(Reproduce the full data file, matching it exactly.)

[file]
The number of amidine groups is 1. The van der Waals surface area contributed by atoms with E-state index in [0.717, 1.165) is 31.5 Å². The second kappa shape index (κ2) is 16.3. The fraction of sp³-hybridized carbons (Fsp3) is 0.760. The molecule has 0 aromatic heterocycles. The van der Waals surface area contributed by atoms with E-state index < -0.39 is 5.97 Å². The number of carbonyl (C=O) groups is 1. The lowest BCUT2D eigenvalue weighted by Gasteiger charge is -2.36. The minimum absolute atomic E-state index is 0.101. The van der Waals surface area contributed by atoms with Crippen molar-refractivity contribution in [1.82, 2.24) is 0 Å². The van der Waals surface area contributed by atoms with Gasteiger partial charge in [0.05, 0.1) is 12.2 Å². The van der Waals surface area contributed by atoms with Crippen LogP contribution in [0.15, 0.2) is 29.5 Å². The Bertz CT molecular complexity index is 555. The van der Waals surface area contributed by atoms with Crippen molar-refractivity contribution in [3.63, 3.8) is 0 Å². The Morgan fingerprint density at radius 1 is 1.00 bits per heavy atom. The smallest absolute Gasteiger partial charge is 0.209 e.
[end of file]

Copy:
The number of amidine groups is 1. The van der Waals surface area contributed by atoms with E-state index in [0.717, 1.165) is 31.5 Å². The second kappa shape index (κ2) is 16.3. The fraction of sp³-hybridized carbons (Fsp3) is 0.760. The molecule has 0 aromatic heterocycles. The van der Waals surface area contributed by atoms with E-state index < -0.39 is 5.97 Å². The number of carbonyl (C=O) groups is 1. The lowest BCUT2D eigenvalue weighted by Gasteiger charge is -2.36. The minimum absolute atomic E-state index is 0.101. The van der Waals surface area contributed by atoms with Crippen molar-refractivity contribution in [1.82, 2.24) is 0 Å². The van der Waals surface area contributed by atoms with Gasteiger partial charge in [0.05, 0.1) is 12.2 Å². The van der Waals surface area contributed by atoms with Crippen LogP contribution in [0.15, 0.2) is 29.5 Å². The Bertz CT molecular complexity index is 555. The van der Waals surface area contributed by atoms with Crippen molar-refractivity contribution in [3.63, 3.8) is 0 Å². The Morgan fingerprint density at radius 1 is 1.00 bits per heavy atom. The smallest absolute Gasteiger partial charge is 0.209 e.